Wednesday, 28 April 2010

theme song

Frivolous post today. I often play music while I’m writing, but the aim is for the music to fade into the background, so I’ve never really thought of any one song as a theme song. The one exception is Within Temptation’s “Hand of Sorrow”. From the moment I first heard this, way back when IRONBANE was still coming together, I knew this was the perfect song for protagonist Anjen, the war she fought and the things she did to win.

Please forgive me for the sorrow
For leaving you in fear
For the dreams we had to silence
That's all they'll ever be
Still I'll be the hand that serves you
Though you'll not see that it is me

So many dreams were broken and so much was sacrificed
Was it worth the ones we loved and had to leave behind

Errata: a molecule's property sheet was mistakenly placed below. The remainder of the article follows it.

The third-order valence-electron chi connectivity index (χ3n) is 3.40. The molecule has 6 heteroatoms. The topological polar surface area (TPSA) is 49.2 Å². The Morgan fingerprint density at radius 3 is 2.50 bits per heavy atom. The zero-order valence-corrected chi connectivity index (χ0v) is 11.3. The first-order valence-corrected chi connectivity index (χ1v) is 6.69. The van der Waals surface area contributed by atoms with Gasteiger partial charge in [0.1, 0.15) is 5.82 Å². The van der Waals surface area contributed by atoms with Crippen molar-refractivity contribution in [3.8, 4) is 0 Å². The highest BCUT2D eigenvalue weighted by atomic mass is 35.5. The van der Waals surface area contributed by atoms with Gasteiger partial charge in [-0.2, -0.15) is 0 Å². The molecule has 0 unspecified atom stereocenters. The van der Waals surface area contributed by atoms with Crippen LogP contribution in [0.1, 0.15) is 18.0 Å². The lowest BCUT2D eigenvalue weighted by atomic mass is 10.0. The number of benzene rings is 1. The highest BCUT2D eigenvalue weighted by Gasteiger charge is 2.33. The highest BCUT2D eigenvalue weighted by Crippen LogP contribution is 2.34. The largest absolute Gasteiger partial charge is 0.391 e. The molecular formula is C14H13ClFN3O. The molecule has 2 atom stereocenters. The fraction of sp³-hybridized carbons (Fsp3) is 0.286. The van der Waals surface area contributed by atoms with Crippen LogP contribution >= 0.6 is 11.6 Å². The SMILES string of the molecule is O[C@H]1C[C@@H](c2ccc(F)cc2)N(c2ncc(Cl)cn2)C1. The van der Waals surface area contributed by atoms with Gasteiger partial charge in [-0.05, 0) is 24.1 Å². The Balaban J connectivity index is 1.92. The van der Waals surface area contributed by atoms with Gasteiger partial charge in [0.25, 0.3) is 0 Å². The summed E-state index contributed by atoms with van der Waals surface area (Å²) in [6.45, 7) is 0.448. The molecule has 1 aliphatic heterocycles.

So many years have past, who are the noble and the wise?
Will all our sins be justified?

Monday, 26 April 2010

power and adulthood in YA fiction

As I outline my new YA project, I’ve been thinking about adults and adulthood.

Generally speaking, YA characters in real-world settings are part of a web of power relationships. They’re children, so they have parents. They’re students, so they have teachers. If disaster strikes they can have people to turn to. Even if everyone abandons them, society provides a safety net; they can go to the police, and in the long term social services will (or should) place them with a new family.

Other settings might have no police, no social services, no schools, no responsible adults at all. A teenage character can be abandoned in much more profound ways, with literally nobody looking out for them. That character would have to take care of everything themselves -- like an adult. I’m thinking here of something like The Hunger Games. Although technically she has a surviving parent, Katniss has taken on the role of parent and provider for her family, and when she goes into the arena, she’s utterly alone. Nobody is coming to help her.